TYPES OF MUTATIONS THAT GENERATE ONCOGENES
The mutations that create oncogenes are dominant and result in increased cell division. This is because oncogenic mutations do not result from loss of activity but from increased activity of the product encoded by the oncogene. Such gain-of-function mutations may be due either to alteration of the protein encoded by the proto-oncogene or to its increased production (Fig. 18.10). Consequently, the wild-type duplicate copy of the proto-oncogene cannot overcome the effect of the oncogene. Like any other gene, a proto-oncogene has a regulatory region plus a structural region that encodes a protein. Some oncogenes are the result of changes in the regulatory region that increase gene expression. Others are due to mutations in the structural portion of the proto-oncogene that produce a protein with increased activity.
The pathway for activating cell growth and division has several stages, and proto-oncogenes encode the proteins taking part in this scheme (Fig. 18.11). Not surprisingly, mutations that result in hyperactivation of any of these components can turn proto-oncogenes into oncogenes. The major components involved in cell division are:
1. Growth factors: These are proteins or other chemical messengers circulating in the blood that carry signals for promoting growth to the cell surface.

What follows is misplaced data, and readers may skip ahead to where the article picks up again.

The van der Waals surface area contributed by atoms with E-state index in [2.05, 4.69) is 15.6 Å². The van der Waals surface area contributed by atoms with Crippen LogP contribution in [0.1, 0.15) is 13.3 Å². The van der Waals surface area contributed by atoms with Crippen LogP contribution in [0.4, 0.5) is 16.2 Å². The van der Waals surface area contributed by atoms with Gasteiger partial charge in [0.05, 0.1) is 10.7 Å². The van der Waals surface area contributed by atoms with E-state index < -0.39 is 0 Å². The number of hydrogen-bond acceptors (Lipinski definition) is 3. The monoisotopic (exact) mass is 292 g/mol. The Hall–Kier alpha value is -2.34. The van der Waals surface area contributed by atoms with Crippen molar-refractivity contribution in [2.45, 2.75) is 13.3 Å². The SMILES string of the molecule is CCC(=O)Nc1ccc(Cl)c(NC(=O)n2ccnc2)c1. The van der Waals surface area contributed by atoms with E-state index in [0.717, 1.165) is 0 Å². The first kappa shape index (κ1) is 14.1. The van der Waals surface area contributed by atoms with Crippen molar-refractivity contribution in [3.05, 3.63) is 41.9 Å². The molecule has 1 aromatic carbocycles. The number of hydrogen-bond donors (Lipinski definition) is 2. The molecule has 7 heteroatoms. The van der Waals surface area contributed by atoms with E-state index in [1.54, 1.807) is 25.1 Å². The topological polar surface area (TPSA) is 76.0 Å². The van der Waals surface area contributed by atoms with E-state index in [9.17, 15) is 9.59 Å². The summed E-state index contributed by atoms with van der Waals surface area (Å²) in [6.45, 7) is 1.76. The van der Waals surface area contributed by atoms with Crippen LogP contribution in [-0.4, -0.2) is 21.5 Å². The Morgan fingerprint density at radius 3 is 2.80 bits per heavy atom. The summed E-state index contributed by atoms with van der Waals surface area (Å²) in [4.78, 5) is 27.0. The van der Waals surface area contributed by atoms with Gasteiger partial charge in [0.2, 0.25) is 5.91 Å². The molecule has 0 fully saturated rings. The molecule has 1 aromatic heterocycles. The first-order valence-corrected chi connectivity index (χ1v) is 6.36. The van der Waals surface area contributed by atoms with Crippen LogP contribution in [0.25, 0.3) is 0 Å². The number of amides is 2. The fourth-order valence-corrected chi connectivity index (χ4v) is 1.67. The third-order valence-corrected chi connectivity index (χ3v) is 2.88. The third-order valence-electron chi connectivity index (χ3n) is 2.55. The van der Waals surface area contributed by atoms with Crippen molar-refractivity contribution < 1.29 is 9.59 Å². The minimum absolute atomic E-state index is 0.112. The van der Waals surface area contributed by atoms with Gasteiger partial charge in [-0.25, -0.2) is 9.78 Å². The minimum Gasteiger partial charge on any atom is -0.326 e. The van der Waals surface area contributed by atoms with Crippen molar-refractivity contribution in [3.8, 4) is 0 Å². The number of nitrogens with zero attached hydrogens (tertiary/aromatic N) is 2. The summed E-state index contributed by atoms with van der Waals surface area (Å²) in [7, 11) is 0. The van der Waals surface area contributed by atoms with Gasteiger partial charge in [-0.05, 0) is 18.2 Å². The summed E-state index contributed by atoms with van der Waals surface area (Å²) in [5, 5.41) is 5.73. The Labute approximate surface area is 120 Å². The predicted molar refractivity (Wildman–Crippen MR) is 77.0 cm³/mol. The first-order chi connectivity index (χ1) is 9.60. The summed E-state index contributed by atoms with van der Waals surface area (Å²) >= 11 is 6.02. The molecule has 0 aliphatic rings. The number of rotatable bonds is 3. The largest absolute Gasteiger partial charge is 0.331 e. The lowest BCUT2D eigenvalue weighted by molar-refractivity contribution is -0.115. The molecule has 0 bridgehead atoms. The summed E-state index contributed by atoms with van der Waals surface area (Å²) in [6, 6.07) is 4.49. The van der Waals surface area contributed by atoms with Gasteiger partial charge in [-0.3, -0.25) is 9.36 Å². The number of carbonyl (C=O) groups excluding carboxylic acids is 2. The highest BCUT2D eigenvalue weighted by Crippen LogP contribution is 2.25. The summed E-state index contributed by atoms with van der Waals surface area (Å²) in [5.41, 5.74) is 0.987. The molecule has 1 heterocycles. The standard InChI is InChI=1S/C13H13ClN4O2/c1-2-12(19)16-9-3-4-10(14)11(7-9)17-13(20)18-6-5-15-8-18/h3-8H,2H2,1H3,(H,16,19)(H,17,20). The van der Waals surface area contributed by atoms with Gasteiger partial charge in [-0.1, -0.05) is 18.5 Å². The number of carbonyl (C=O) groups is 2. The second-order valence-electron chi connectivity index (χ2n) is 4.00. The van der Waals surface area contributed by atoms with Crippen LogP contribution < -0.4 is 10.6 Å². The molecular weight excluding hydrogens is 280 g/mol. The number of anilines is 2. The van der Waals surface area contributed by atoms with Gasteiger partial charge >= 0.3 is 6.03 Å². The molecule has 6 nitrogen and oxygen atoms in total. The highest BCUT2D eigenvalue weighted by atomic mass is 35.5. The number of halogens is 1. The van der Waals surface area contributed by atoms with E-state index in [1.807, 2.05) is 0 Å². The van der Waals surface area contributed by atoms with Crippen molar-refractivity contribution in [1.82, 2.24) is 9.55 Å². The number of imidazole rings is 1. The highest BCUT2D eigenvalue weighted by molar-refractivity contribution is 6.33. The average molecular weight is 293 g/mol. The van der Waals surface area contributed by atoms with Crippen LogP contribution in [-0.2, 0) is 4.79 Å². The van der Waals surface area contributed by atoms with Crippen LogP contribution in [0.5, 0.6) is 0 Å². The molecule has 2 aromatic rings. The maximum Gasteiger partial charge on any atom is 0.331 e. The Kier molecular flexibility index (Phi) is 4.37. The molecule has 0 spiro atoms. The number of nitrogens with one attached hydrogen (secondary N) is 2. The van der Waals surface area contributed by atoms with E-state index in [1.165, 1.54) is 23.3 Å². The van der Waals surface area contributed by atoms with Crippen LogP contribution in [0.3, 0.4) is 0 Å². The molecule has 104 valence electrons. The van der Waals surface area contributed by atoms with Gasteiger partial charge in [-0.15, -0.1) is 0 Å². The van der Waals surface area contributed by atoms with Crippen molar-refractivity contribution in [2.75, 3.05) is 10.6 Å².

2. Cell surface receptors: These proteins are found in the cell membrane where they receive chemical messages from outside the cell. They pass the signal on, often by activating other proteins, such as G-proteins.
3. Signal transduction proteins: These pass on the signal from outside the cell to proteins or genes involved in cell division. Many of these are protein kinases that activate or inactivate other proteins by addition of a phosphate group.
4. Transcription factors: These proteins bind to and switch on genes in the cell nucleus. This results in the synthesis of new proteins, as opposed to the activation of those already present.
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